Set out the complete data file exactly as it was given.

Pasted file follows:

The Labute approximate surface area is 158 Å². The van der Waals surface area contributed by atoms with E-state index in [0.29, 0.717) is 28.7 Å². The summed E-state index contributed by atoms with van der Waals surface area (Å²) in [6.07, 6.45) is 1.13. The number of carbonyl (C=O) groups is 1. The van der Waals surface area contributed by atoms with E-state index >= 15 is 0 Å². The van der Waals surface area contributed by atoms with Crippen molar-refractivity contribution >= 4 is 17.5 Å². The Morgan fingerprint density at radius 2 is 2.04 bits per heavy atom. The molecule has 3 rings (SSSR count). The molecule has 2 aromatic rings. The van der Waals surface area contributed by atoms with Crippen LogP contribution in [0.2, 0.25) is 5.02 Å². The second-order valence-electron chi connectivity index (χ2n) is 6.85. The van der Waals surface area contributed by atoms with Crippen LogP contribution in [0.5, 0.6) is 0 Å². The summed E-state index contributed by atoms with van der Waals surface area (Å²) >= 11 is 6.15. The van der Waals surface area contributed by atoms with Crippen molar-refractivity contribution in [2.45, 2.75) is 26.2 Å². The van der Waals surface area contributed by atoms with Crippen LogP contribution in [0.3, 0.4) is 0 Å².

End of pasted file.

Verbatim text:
The Labute approximate surface area is 158 Å². The van der Waals surface area contributed by atoms with E-state index in [0.29, 0.717) is 28.7 Å². The summed E-state index contributed by atoms with van der Waals surface area (Å²) in [6.07, 6.45) is 1.13. The number of carbonyl (C=O) groups is 1. The van der Waals surface area contributed by atoms with E-state index >= 15 is 0 Å². The van der Waals surface area contributed by atoms with Crippen molar-refractivity contribution >= 4 is 17.5 Å². The Morgan fingerprint density at radius 2 is 2.04 bits per heavy atom. The molecule has 3 rings (SSSR count). The molecule has 2 aromatic rings. The van der Waals surface area contributed by atoms with Crippen LogP contribution in [0.2, 0.25) is 5.02 Å². The second-order valence-electron chi connectivity index (χ2n) is 6.85. The van der Waals surface area contributed by atoms with Crippen LogP contribution in [0.5, 0.6) is 0 Å². The summed E-state index contributed by atoms with van der Waals surface area (Å²) >= 11 is 6.15. The van der Waals surface area contributed by atoms with Crippen molar-refractivity contribution in [2.45, 2.75) is 26.2 Å². The van der Waals surface area contributed by atoms with Crippen LogP contribution in [0.3, 0.4) is 0 Å².